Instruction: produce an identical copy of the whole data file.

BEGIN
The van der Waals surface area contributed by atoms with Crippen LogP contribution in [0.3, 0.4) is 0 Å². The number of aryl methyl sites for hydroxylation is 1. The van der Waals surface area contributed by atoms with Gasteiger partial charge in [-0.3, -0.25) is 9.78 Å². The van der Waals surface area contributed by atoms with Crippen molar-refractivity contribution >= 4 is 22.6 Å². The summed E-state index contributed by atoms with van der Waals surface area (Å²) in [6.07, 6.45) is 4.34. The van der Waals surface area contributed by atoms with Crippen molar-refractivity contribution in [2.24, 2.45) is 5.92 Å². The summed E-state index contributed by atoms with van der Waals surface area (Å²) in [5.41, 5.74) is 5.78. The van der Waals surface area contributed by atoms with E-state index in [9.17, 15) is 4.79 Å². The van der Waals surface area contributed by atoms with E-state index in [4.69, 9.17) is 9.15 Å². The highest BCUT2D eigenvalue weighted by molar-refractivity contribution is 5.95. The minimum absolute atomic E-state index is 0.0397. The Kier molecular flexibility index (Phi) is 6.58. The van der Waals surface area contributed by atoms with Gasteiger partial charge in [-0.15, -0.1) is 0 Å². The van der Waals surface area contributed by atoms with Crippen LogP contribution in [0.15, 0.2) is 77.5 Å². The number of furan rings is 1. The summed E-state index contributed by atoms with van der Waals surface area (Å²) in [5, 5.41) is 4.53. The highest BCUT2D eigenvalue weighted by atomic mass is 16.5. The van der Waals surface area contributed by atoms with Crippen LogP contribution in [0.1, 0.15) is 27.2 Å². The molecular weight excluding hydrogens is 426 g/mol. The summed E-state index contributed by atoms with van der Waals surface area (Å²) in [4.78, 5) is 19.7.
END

The van der Waals surface area contributed by atoms with Crippen LogP contribution in [0.3, 0.4) is 0 Å². The number of aryl methyl sites for hydroxylation is 1. The van der Waals surface area contributed by atoms with Gasteiger partial charge in [-0.3, -0.25) is 9.78 Å². The van der Waals surface area contributed by atoms with Crippen molar-refractivity contribution >= 4 is 22.6 Å². The summed E-state index contributed by atoms with van der Waals surface area (Å²) in [6.07, 6.45) is 4.34. The van der Waals surface area contributed by atoms with Crippen molar-refractivity contribution in [2.24, 2.45) is 5.92 Å². The summed E-state index contributed by atoms with van der Waals surface area (Å²) in [5.41, 5.74) is 5.78. The van der Waals surface area contributed by atoms with E-state index in [9.17, 15) is 4.79 Å². The van der Waals surface area contributed by atoms with E-state index in [4.69, 9.17) is 9.15 Å². The highest BCUT2D eigenvalue weighted by molar-refractivity contribution is 5.95. The minimum absolute atomic E-state index is 0.0397. The Kier molecular flexibility index (Phi) is 6.58. The van der Waals surface area contributed by atoms with Gasteiger partial charge in [-0.15, -0.1) is 0 Å². The van der Waals surface area contributed by atoms with Crippen LogP contribution in [0.15, 0.2) is 77.5 Å². The number of furan rings is 1. The summed E-state index contributed by atoms with van der Waals surface area (Å²) in [5, 5.41) is 4.53. The highest BCUT2D eigenvalue weighted by atomic mass is 16.5. The van der Waals surface area contributed by atoms with Crippen LogP contribution in [0.1, 0.15) is 27.2 Å². The molecular weight excluding hydrogens is 426 g/mol. The summed E-state index contributed by atoms with van der Waals surface area (Å²) in [4.78, 5) is 19.7.